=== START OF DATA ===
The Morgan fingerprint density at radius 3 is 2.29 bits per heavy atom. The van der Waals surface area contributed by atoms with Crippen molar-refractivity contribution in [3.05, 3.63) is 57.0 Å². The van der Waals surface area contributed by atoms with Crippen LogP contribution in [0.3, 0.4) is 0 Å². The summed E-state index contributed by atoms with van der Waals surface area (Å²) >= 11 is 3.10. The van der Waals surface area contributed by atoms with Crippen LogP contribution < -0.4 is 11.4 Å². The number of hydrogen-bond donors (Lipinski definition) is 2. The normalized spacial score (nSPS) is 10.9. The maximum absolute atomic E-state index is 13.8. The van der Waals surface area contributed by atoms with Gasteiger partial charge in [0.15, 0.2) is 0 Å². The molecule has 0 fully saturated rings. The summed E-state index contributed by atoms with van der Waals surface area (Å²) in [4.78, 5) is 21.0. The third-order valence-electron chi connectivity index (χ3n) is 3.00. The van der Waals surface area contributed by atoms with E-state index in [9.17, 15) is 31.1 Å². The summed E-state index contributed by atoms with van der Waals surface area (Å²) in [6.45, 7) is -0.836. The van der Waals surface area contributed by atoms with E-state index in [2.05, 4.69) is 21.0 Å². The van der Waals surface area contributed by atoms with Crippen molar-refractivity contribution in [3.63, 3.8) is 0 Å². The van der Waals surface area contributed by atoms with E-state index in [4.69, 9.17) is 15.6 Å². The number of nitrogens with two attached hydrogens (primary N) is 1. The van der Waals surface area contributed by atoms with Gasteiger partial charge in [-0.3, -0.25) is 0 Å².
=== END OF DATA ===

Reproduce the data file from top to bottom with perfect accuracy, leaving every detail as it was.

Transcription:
The Morgan fingerprint density at radius 3 is 2.29 bits per heavy atom. The van der Waals surface area contributed by atoms with Crippen molar-refractivity contribution in [3.05, 3.63) is 57.0 Å². The van der Waals surface area contributed by atoms with Crippen LogP contribution in [0.3, 0.4) is 0 Å². The summed E-state index contributed by atoms with van der Waals surface area (Å²) >= 11 is 3.10. The van der Waals surface area contributed by atoms with Crippen LogP contribution < -0.4 is 11.4 Å². The number of hydrogen-bond donors (Lipinski definition) is 2. The normalized spacial score (nSPS) is 10.9. The maximum absolute atomic E-state index is 13.8. The van der Waals surface area contributed by atoms with Gasteiger partial charge in [0.15, 0.2) is 0 Å². The molecule has 0 fully saturated rings. The summed E-state index contributed by atoms with van der Waals surface area (Å²) in [4.78, 5) is 21.0. The third-order valence-electron chi connectivity index (χ3n) is 3.00. The van der Waals surface area contributed by atoms with E-state index in [9.17, 15) is 31.1 Å². The summed E-state index contributed by atoms with van der Waals surface area (Å²) in [6.45, 7) is -0.836. The van der Waals surface area contributed by atoms with E-state index in [2.05, 4.69) is 21.0 Å². The van der Waals surface area contributed by atoms with Crippen molar-refractivity contribution in [3.63, 3.8) is 0 Å². The van der Waals surface area contributed by atoms with E-state index in [4.69, 9.17) is 15.6 Å². The number of nitrogens with two attached hydrogens (primary N) is 1. The van der Waals surface area contributed by atoms with Gasteiger partial charge in [-0.3, -0.25) is 0 Å².